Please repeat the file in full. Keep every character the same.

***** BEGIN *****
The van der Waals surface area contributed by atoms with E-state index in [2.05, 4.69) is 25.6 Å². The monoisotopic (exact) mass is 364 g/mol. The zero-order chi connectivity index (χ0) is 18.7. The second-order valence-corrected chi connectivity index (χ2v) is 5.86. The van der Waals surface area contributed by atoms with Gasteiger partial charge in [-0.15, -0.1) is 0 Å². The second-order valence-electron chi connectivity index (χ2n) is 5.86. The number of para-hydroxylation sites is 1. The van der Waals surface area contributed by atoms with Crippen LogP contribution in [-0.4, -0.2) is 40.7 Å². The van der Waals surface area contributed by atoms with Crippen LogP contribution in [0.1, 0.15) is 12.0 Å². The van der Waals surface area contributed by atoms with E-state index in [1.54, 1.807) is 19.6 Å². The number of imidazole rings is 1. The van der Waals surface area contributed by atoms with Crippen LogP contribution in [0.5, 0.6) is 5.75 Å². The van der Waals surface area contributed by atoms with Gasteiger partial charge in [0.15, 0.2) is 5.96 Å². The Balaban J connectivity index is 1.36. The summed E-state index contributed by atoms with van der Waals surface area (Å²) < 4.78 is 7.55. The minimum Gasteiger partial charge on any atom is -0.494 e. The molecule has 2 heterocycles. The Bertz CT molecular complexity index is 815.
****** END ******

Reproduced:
The van der Waals surface area contributed by atoms with E-state index in [2.05, 4.69) is 25.6 Å². The monoisotopic (exact) mass is 364 g/mol. The zero-order chi connectivity index (χ0) is 18.7. The second-order valence-corrected chi connectivity index (χ2v) is 5.86. The van der Waals surface area contributed by atoms with Gasteiger partial charge in [-0.15, -0.1) is 0 Å². The second-order valence-electron chi connectivity index (χ2n) is 5.86. The number of para-hydroxylation sites is 1. The van der Waals surface area contributed by atoms with Crippen LogP contribution in [-0.4, -0.2) is 40.7 Å². The van der Waals surface area contributed by atoms with Crippen LogP contribution in [0.1, 0.15) is 12.0 Å². The van der Waals surface area contributed by atoms with E-state index in [1.54, 1.807) is 19.6 Å². The number of imidazole rings is 1. The van der Waals surface area contributed by atoms with Crippen LogP contribution in [0.5, 0.6) is 5.75 Å². The van der Waals surface area contributed by atoms with Gasteiger partial charge in [0.15, 0.2) is 5.96 Å². The Balaban J connectivity index is 1.36. The summed E-state index contributed by atoms with van der Waals surface area (Å²) < 4.78 is 7.55. The minimum Gasteiger partial charge on any atom is -0.494 e. The molecule has 2 heterocycles. The Bertz CT molecular complexity index is 815.